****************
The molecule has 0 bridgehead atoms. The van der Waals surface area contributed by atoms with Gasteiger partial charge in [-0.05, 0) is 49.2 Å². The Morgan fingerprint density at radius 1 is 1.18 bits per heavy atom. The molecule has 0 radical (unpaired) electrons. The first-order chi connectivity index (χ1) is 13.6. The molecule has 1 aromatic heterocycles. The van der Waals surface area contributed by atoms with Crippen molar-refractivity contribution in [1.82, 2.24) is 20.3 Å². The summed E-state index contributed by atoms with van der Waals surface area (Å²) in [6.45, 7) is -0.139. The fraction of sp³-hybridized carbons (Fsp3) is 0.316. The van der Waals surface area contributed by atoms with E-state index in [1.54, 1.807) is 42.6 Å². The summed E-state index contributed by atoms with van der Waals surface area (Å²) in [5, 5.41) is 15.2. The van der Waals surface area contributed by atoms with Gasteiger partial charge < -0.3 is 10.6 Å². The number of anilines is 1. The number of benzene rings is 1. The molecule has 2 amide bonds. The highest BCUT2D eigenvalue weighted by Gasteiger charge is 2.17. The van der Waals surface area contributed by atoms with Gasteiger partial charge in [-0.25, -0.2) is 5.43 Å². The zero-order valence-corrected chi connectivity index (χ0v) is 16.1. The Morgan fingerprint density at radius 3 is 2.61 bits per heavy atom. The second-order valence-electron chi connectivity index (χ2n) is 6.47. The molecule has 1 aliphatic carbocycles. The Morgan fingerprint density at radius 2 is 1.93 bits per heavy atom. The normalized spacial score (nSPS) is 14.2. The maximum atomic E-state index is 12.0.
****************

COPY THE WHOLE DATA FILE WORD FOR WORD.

The molecule has 0 bridgehead atoms. The van der Waals surface area contributed by atoms with Gasteiger partial charge in [-0.05, 0) is 49.2 Å². The Morgan fingerprint density at radius 1 is 1.18 bits per heavy atom. The molecule has 0 radical (unpaired) electrons. The first-order chi connectivity index (χ1) is 13.6. The molecule has 1 aromatic heterocycles. The van der Waals surface area contributed by atoms with Crippen molar-refractivity contribution in [1.82, 2.24) is 20.3 Å². The summed E-state index contributed by atoms with van der Waals surface area (Å²) in [6.45, 7) is -0.139. The fraction of sp³-hybridized carbons (Fsp3) is 0.316. The van der Waals surface area contributed by atoms with E-state index in [1.54, 1.807) is 42.6 Å². The summed E-state index contributed by atoms with van der Waals surface area (Å²) in [5, 5.41) is 15.2. The van der Waals surface area contributed by atoms with Gasteiger partial charge < -0.3 is 10.6 Å². The number of anilines is 1. The number of benzene rings is 1. The molecule has 2 amide bonds. The highest BCUT2D eigenvalue weighted by Gasteiger charge is 2.17. The van der Waals surface area contributed by atoms with Gasteiger partial charge in [-0.25, -0.2) is 5.43 Å². The zero-order valence-corrected chi connectivity index (χ0v) is 16.1. The Morgan fingerprint density at radius 3 is 2.61 bits per heavy atom. The second-order valence-electron chi connectivity index (χ2n) is 6.47. The molecule has 1 aliphatic carbocycles. The Morgan fingerprint density at radius 2 is 1.93 bits per heavy atom. The normalized spacial score (nSPS) is 14.2. The maximum atomic E-state index is 12.0.